The Blogging Revolution, released by Melbourne University Press in 2008, is a colourful and revelatory account of bloggers around the globe why live and write under repressive regimes - many of them risking their lives in doing so. Antony Loewenstein's travels take him to private parties in Iran and Egypt, internet cafes in Saudi Arabia and Damascus, to the homes of Cuban dissidents and into newspaper offices in Beijing, where he discovers the ways in which the internet is threatening the ruld of governments. Through first-hand investigations, he reveals the complicity of Western multinationals in assisting the restriction of information in these countries and how bloggers are leading the charge for change. The blogging revolution is a superb examination about the nature of repression in the twenty-first century and the power of brave individuals to overcome it. It was released in an updated edition in 2011, post the Arab revolutions, and an updated Indian print version in 2011.
The best-selling book on the Israel/Palestine conflict, My Israel Question - on Jewish identity, the Zionist lobby, reporting from Palestine and future Middle East directions - was released by Melbourne University Press in 2006. A new, updated edition was released in 2007 (and reprinted again in 2008). The book was short-listed for the 2007 NSW Premier's Literary Award. Another fully updated, third edition was published in 2009. It was released in all e-book formats in 2011. An updated and translated edition was published in Arabic in 2012.

An ethical blank cheque

Richard Drayton, senior lecturer in history at Cambridge University, The Guardian, May 10 2005:

“The ‘good war’ against Hitler has underwritten 60 years of warmaking. It has become an ethical blank cheque for British and US power. We claim the right to bomb, to maim, to imprison without trial on the basis of direct and implicit appeals to the war against fascism.

“When we fall out with such tyrant friends as Noriega, Milosevic or Saddam we rebrand them as ‘Hitler’. In the ‘good war’ against them, all bad things become forgettable ‘collateral damage’. The devastation of civilian targets in Serbia or Iraq, torture at Abu Ghraib and Guantanamo, the war crime of collective punishment in Falluja, fade to oblivion as the ‘price of democracy’.”

14 comments ↪
  • Anthony_

    And the alternative is??? You lefties like to complain without giving us an a reasonable and workable alternative.

  • Wombat

    Anthony,That's a tired line isn't it? You keep insisting that the left has no workable alternative, when it has been on the table from the start. You're just refusing to hear it.How about the the cessation of support for tyrants. Just today, Netenyahu equated the election of Hammas to the rise of Hitler. Perhaps he was drawing parallels between Hitler's support from the West to Hammas being the recipient of support from Israel.Stem the ferocious quest for resources at the expense of other countries. Cease the slaugher in Iraq and prevent such disaters from being repeated.It's not that hard Anthony. Just think outside the imperialist, right wing box.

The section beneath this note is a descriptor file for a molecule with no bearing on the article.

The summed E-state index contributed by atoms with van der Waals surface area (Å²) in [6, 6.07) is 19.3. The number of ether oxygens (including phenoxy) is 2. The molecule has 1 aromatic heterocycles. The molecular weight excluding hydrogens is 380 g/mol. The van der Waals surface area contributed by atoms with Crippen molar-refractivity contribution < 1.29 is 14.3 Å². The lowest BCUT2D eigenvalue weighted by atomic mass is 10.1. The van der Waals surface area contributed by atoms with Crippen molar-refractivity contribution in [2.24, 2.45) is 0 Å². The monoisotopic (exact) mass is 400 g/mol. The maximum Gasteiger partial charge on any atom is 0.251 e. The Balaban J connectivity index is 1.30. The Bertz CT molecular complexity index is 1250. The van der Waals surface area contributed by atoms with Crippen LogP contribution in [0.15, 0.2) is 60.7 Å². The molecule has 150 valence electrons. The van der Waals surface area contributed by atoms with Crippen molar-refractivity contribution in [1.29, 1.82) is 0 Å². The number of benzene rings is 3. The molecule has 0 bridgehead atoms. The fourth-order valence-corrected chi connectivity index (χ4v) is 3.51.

• Anthony_

    Mate I only started posting on this site since the other day. How have I been keeping insisting on something from one or two posts? Unless you mean some other Anthony out there…somewhere that isn’t me.Sure where applicable these Tyrants should not of been funded I agree. However they are here now and need to be dealt with.Also apply your resources line to the real world…it would take years to bring about alternative renewable resources there is no on/off switch.The slaughter happening in Iraq is not due to the American troops but these so called insurgents. It’s much easier to strap bombs to their chests and kill civilians then to take on the yanks.At the end of the day it’s not the Western Democracy’s that are at fault. It’s really simple…religion. You have all these idiots following some archaic nonsense telling them the other side is wrong.

  • smiths

    who are the insurgents fighting against anthony? little green men,and the americans are just there to adjudicate?actually read about why we supposedly went to war, and then have a look at the truths have come out, and then actually think about why we are still there,i saw some photos this morning on a site called unembedded.net that made me want to grab every apathetic australian by the hair and drag them to that bombed out country to really have a look at the results of this war, to make them REALLY stop and think about this war machine we are involved with,most "left wingers" dont want dead children laying in bits in the street, explain to me what is wrong with that sentiment

  • Wombat

    Sorry for the confusion Anthony,as you may have guesses, there is more than one of you on this forum.Re Tyrants. The problem is that the US doesn't seem to be learnign from it's mistakes. It continues to protect and support the House of Saud, Karimov, Mubarak and Abdullah.The Iraq thing is a touchy topic with me, suffice to say that there were no car bombs or suicide bombings going off in Baghdad priot to 2003. If the US had not invaded, the Iraqi's woud not have been radicalised to fight back and each other.The Iraq situation was not about religion. Nor was Afghanistan.As for archaic nonesense and idiotic followers , ther are plenty in the West, and some of them, like Lt. Gen. Boykin hold powerful positions in the US military.http://www.cbsnews.com/stories/2003/10/16/attack/main578471.shtml